Sunday, August 20, 2006

Marketing Gone Mad

Below is another installment of “Marketing Gone Mad.” According to an Advertising Age article titled, “Ads to Be Printed on Grocery Store Conveyor Belts,” supermarkets are starting to allow companies with the opportunity to put ads on conveyer belts. The story noted:

"‘Conveyor belts have never been on anybody's radar screen for marketing,’ said Frank Cox, president-CEO of EnVision Marketing Group, a Little Rock, Ark., firm with a patented system to print digital, photo-quality ads directly on conveyor belts. ‘But a store with eight to 10 checkout lanes, well, you're talking about 100 square feet of wasted ad real estate.’”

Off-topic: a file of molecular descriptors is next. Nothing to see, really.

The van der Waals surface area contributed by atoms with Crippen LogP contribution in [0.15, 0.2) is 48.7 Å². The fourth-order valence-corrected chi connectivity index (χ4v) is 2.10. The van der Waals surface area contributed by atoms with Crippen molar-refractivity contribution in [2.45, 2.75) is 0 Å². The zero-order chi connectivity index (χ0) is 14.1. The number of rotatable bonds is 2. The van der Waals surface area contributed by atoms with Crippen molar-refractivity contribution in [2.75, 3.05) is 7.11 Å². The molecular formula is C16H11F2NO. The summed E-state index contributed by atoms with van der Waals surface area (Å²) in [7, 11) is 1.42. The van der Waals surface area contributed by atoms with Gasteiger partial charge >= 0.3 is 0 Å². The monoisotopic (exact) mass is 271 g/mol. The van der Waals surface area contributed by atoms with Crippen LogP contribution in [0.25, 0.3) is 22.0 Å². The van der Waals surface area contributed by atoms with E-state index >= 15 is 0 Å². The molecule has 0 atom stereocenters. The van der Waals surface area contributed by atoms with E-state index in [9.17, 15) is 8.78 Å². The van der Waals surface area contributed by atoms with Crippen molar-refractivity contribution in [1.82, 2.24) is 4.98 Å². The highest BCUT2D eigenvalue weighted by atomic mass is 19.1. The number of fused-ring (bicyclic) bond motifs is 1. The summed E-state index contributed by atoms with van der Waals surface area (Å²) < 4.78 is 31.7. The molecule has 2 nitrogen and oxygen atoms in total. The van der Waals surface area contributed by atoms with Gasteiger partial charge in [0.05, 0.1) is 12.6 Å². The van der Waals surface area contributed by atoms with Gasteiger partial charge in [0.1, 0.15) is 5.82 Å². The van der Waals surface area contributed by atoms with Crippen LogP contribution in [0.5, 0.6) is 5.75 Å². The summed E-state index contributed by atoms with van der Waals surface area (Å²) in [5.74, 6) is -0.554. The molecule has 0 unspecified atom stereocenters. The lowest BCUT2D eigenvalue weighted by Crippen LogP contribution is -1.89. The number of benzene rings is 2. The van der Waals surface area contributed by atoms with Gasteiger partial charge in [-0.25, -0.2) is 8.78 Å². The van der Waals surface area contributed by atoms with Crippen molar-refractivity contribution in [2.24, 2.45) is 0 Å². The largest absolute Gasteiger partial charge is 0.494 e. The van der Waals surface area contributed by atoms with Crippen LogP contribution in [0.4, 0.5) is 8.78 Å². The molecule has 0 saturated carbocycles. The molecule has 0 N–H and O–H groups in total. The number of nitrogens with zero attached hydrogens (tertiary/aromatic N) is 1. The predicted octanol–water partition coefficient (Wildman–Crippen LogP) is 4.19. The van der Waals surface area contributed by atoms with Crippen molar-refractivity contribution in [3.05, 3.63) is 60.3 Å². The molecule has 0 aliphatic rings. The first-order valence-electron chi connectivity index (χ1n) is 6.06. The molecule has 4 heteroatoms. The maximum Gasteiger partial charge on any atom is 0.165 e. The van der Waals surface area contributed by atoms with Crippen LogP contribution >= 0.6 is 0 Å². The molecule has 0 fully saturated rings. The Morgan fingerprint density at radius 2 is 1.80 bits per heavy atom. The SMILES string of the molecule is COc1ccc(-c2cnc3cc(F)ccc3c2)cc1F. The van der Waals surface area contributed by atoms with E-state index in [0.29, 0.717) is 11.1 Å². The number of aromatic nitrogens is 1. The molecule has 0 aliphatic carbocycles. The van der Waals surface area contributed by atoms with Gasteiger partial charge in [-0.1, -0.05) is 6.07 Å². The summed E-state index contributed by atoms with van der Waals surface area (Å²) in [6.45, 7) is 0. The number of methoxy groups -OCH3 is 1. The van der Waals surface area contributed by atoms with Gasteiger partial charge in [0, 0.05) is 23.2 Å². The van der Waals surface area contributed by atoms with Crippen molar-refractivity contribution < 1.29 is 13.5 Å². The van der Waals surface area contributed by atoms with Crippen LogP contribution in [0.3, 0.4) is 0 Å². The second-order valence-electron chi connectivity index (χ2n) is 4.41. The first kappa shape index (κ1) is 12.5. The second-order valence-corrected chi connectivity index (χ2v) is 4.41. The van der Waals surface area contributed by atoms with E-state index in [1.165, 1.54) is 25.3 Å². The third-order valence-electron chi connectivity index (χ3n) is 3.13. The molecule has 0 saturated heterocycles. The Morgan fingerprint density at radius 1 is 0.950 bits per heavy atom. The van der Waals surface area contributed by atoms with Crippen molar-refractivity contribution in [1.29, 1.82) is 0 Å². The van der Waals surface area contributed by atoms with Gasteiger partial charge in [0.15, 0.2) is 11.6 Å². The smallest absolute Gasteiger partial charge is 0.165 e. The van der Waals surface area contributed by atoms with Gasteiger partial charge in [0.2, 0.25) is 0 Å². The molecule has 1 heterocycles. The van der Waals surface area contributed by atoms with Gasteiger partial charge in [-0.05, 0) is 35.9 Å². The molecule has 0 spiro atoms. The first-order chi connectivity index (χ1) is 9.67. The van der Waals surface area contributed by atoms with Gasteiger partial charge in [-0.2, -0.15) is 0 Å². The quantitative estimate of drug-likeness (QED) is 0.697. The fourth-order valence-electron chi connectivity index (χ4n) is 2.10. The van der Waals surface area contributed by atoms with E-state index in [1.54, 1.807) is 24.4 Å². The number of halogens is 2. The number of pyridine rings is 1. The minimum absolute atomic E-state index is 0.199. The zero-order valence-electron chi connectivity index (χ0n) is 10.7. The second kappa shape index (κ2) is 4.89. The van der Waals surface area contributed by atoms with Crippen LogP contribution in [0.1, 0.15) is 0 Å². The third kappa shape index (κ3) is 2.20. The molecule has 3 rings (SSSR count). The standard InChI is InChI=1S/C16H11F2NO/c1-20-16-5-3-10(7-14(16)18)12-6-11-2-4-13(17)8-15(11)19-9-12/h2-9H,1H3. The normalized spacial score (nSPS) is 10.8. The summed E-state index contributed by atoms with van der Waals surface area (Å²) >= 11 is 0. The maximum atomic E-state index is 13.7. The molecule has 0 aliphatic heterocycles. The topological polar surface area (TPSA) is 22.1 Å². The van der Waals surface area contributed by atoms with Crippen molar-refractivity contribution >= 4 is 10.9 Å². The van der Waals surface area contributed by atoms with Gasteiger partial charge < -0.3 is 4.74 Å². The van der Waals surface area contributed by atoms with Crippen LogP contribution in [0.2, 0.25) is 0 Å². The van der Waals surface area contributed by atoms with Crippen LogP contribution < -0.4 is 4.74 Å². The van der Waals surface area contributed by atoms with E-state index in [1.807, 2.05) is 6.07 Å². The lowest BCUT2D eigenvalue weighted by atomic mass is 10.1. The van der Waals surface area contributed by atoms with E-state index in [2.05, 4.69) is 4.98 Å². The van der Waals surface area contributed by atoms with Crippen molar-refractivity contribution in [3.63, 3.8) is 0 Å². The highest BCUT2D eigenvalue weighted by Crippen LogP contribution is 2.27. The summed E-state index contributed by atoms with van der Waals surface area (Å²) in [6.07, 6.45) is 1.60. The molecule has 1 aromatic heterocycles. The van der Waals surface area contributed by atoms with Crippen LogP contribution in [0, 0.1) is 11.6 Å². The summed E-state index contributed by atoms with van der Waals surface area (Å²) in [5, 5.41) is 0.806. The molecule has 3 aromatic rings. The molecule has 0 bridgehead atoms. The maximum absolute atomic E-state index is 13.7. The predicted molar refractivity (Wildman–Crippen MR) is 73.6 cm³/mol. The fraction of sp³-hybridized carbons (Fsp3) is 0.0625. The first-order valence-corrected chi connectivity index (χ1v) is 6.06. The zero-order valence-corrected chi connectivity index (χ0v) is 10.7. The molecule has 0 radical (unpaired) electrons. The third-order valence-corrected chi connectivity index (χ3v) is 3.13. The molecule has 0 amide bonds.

I am absolutely dumbfounded with this idea. Putting ads on conveyor belts at stores definitely puts marketing at the saturation point for customers.

When going to the supermarket, a lot of mothers will bring their children along with them. If your company markets to either women or children, advertising on a conveyor belt will offer amazing branding opportunities. I understand this can be a huge benefit for certain companies.

Here is the problem. In the supermarket, customers are inundated with ads from a plethora of different products. By the time they reach the conveyor belt, most people are tired of looking at marketing material. They are not interested in reading any more ads. I would be concerned about the ROI if a company spends thousands of dollar marketing in this program.


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